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The Kids of Summer

Thanks to Alice for snapping this shot from September 6. Age range: roughly 16 to 66.

We started our Free Play pick-up softball league in April on the first Sunday after tax day. We’ll play until it becomes too insane to play. This usually means sometime in November, several Sundays after it is merely insane to play.

In a month we’ll hit the third anniversary of the Sunday when I lost a ball in the late fall sun and caught it with my nose. This turned out to be the $6,000 catch, as far as the medical assessment went. This is meaningful this year because I found my old confidence in left field only to lose it on my worst fielding day ever a month ago. As Walt said to me, “Snake bit, eh?”

This year has been interesting for several reasons. First, from May through the end of July, as a result of an email notification experiment, the game attracted between 24 and 30 players. Everybody gets to play–as long as he or she has reached the age of 11–so, as the person who divides the mob into two, the resulting line-ups were obviously long, with eleven fielders, and as many as four people rotating in every inning.

I wondered out loud with Alice and Dave, what this meant for the ethos of the game. It was clear at the time that the game’s remarkable consensual process of accommodation was coming under some pressure from players, including myself, who weren’t 100% dedicated to an experiment morphed to include a substantial degradation in playing time and plate appearances.

Dave, on the other hand, simply told me, “Hey, after July 4th, the turn out will fall back to normal.” Well, it did, but the email announcements were halted too!

Among several developments, two more stand out. Two new players, Mark Jr. and Mark Sr. have come out and delighted the old timers with their consistent and crafty play. Mark Jr. is both a golden glover and a tricky, tactical hit-to-any field batter. He was part of a paradigmatic moment last week, when he drove a swinging bunt fifteen feet down the line and made it safely to first. Except, he was called back for crafting a “bunt-like” hit, where the rule is no bunting. But, it wasn’t a bunt.

He protested to me that “It isn’t fair to make up a new rule in the middle of a game.”

I told him, “It’s fair if you look at it a different way. But, it’s also the kind of game where an unfair rule gets conjured when it serves a bigger purpose.”

It took me a few seasons to embrace how situational rulings emerge in ‘free play!’

The other really notable development is the blossoming of Cat. He’s 16, perhaps? Wiry. He’s been playing off and on for five years. After a big growth spurt, he’s truly arrived with a beautiful swing, rapidly improving fielding instincts in left field, and, well, he’s always been quick as a cat.

It was sometime in mid May he launched a ball about 300 feet and about 100 feet behind where I was stationed in left field. (After nine years patrolling left, I’d guess it was a top five blast.) There’s no fence, so you turn and fetch the home run ball. Fluke? No, several at bats later he hit one 50 feet beyond my more prudent–but not prudent enough–position. He hit it about 275 feet.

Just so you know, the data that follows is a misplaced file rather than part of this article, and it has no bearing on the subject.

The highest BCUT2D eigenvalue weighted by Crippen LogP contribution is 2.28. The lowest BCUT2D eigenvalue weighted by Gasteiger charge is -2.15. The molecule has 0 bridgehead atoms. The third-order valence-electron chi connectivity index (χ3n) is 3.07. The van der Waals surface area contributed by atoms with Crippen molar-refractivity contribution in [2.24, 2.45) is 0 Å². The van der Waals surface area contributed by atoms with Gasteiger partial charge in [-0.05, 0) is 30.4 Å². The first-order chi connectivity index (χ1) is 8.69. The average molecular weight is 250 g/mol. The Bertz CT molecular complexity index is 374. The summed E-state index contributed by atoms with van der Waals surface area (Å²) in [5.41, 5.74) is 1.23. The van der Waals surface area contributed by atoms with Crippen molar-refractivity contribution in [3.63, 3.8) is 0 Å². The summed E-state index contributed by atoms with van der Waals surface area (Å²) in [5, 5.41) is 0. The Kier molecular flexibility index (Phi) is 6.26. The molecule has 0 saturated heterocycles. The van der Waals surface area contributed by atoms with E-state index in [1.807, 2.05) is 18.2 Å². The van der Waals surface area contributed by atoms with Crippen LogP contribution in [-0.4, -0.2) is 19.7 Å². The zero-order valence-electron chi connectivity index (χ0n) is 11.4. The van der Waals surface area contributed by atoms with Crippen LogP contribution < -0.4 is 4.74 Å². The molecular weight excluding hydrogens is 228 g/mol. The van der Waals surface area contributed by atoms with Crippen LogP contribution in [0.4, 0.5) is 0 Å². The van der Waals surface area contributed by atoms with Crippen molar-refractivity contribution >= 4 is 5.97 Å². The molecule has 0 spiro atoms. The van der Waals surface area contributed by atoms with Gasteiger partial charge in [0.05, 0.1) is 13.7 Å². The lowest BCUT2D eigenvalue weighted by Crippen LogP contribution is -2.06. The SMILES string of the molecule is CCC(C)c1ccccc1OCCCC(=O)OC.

Stand back, Cat’s at bat!

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I would have been a surfer. Had I grown up near the waves. Alas, Cleveland.

During the height of the Viet Nam war, I spent the summer of 1968 with the family of my Uncle Colonel Pat in Hawaii, on Oahu. It was quite an adventure. I learned to play poker. I was 13. But the highlights came almost every day, when I ventured into the breaks at Barber’s Point and at a spot–Ones, Twos–off of Waikiki, with my cousin Chris and a neighborhood lad, Teddy. (The neighborhood was Fort Kamemeheha, situated at the mouth of Pearl Harbor, and located a half mile off the end of Hickam Air Force Base’s main runway.)

I was goofy foot and an excellent swimmer. Being a good swimmer came in handy because I spent a lot of time chasing after the 7 foot long Hobie board. The break at Barber’s topped out at about four feet. We made several forays into the summer break off of Waikiki. The size of the waves was similar but the waves were steeper. One day my cousin told me the break was close to six feet. He shunted me off to the edge of Ones, and there I had my only close call, when a soldier on R&R loosed his board right toward my head, forcing me to duck, then abandon my take off. This happened in about three feet of water on top of a coral reef. I just managed to escape getting a rub job from the reef. The other guy’s board missed the side of my head my inches.

Billabong, Teahoopu, Tahiti

The next summer my aunt and uncle had moved to Virginia. I visited, and we made one trip to Virginia Beach, but the boards stayed on the car because the conditions were much better for body surfing. Then, during the next summer of 1970, with a red Greg Noll board of my cousin’s that I had a share in, I vacationed with my family at Hilton Head. There the swells rolling in from all the way across the Atlantic didn’t offer much of a sturdy up-welling and break, so the only surfing, such as it was, happened in the roiling wash. Until a hurricane blew by in Florida, tripling the size of the waves, and causing the 8-10 foot swells to become steep enough to ride down, like sledding on a snow hill. But, it became immediately apparent that their ferocious all-at-once close out, close to shore, involved way too much water for me, intrepid and fearless as I was, to safely surf.

And that was the last time I paddled out into anything.